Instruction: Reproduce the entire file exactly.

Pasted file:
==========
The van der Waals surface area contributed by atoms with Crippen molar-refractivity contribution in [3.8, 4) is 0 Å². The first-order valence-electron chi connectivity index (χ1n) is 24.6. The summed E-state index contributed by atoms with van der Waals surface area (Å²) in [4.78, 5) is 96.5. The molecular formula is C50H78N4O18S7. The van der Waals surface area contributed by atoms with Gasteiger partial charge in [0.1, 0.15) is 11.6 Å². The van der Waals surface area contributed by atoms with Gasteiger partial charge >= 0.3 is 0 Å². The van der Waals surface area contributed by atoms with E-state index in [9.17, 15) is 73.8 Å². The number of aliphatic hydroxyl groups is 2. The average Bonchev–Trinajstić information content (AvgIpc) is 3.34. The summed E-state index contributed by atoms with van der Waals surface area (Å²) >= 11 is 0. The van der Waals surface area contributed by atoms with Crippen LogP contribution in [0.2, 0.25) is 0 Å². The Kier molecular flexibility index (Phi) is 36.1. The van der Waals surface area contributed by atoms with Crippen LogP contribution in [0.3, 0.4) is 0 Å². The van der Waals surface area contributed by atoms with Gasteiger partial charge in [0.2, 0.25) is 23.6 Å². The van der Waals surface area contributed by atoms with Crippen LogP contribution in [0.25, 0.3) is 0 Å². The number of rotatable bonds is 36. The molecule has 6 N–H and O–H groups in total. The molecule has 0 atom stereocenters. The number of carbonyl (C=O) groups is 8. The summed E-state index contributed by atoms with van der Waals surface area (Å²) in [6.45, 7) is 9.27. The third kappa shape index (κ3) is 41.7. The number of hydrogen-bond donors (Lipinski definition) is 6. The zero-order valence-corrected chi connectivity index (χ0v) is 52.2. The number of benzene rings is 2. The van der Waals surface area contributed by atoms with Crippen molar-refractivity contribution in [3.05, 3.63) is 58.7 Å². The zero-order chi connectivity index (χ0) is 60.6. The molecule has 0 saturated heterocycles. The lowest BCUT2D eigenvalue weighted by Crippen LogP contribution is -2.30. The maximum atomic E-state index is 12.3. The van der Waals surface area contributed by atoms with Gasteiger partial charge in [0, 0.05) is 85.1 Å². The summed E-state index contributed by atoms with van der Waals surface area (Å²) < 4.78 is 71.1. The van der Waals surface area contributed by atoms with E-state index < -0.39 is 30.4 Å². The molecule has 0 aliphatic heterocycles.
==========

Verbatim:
The van der Waals surface area contributed by atoms with Crippen molar-refractivity contribution in [3.8, 4) is 0 Å². The first-order valence-electron chi connectivity index (χ1n) is 24.6. The summed E-state index contributed by atoms with van der Waals surface area (Å²) in [4.78, 5) is 96.5. The molecular formula is C50H78N4O18S7. The van der Waals surface area contributed by atoms with Gasteiger partial charge in [0.1, 0.15) is 11.6 Å². The van der Waals surface area contributed by atoms with Gasteiger partial charge >= 0.3 is 0 Å². The van der Waals surface area contributed by atoms with E-state index in [9.17, 15) is 73.8 Å². The number of aliphatic hydroxyl groups is 2. The average Bonchev–Trinajstić information content (AvgIpc) is 3.34. The summed E-state index contributed by atoms with van der Waals surface area (Å²) >= 11 is 0. The van der Waals surface area contributed by atoms with Crippen LogP contribution in [0.2, 0.25) is 0 Å². The Kier molecular flexibility index (Phi) is 36.1. The van der Waals surface area contributed by atoms with Crippen LogP contribution in [0.3, 0.4) is 0 Å². The van der Waals surface area contributed by atoms with Gasteiger partial charge in [0.2, 0.25) is 23.6 Å². The van der Waals surface area contributed by atoms with Crippen LogP contribution in [0.25, 0.3) is 0 Å². The number of rotatable bonds is 36. The molecule has 6 N–H and O–H groups in total. The molecule has 0 atom stereocenters. The number of carbonyl (C=O) groups is 8. The summed E-state index contributed by atoms with van der Waals surface area (Å²) in [6.45, 7) is 9.27. The third kappa shape index (κ3) is 41.7. The number of hydrogen-bond donors (Lipinski definition) is 6. The zero-order valence-corrected chi connectivity index (χ0v) is 52.2. The number of benzene rings is 2. The van der Waals surface area contributed by atoms with Crippen molar-refractivity contribution in [3.05, 3.63) is 58.7 Å². The zero-order chi connectivity index (χ0) is 60.6. The molecule has 0 saturated heterocycles. The lowest BCUT2D eigenvalue weighted by Crippen LogP contribution is -2.30. The maximum atomic E-state index is 12.3. The van der Waals surface area contributed by atoms with Gasteiger partial charge in [0, 0.05) is 85.1 Å². The summed E-state index contributed by atoms with van der Waals surface area (Å²) < 4.78 is 71.1. The van der Waals surface area contributed by atoms with E-state index < -0.39 is 30.4 Å². The molecule has 0 aliphatic heterocycles.